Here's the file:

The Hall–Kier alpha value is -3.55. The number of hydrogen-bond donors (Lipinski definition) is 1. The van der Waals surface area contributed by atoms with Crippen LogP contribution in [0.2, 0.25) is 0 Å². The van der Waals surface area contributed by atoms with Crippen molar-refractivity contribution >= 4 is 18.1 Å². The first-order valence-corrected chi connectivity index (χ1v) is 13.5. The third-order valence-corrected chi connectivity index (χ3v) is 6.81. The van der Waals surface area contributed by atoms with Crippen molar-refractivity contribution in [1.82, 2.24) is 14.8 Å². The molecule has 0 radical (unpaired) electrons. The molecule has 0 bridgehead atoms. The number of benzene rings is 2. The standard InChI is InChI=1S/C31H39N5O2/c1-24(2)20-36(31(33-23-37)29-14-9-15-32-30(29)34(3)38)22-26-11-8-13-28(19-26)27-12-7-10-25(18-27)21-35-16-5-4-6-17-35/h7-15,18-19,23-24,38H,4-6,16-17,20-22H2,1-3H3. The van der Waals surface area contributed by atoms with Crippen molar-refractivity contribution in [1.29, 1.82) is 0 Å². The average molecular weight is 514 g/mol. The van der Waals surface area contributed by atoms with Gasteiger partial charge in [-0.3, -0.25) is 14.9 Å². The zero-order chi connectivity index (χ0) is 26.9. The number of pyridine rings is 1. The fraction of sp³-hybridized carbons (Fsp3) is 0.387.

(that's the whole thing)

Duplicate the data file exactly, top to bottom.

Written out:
The Hall–Kier alpha value is -3.55. The number of hydrogen-bond donors (Lipinski definition) is 1. The van der Waals surface area contributed by atoms with Crippen LogP contribution in [0.2, 0.25) is 0 Å². The van der Waals surface area contributed by atoms with Crippen molar-refractivity contribution >= 4 is 18.1 Å². The first-order valence-corrected chi connectivity index (χ1v) is 13.5. The third-order valence-corrected chi connectivity index (χ3v) is 6.81. The van der Waals surface area contributed by atoms with Crippen molar-refractivity contribution in [1.82, 2.24) is 14.8 Å². The molecule has 0 radical (unpaired) electrons. The molecule has 0 bridgehead atoms. The number of benzene rings is 2. The standard InChI is InChI=1S/C31H39N5O2/c1-24(2)20-36(31(33-23-37)29-14-9-15-32-30(29)34(3)38)22-26-11-8-13-28(19-26)27-12-7-10-25(18-27)21-35-16-5-4-6-17-35/h7-15,18-19,23-24,38H,4-6,16-17,20-22H2,1-3H3. The van der Waals surface area contributed by atoms with Crippen molar-refractivity contribution in [1.29, 1.82) is 0 Å². The average molecular weight is 514 g/mol. The van der Waals surface area contributed by atoms with Gasteiger partial charge in [-0.3, -0.25) is 14.9 Å². The zero-order chi connectivity index (χ0) is 26.9. The number of pyridine rings is 1. The fraction of sp³-hybridized carbons (Fsp3) is 0.387.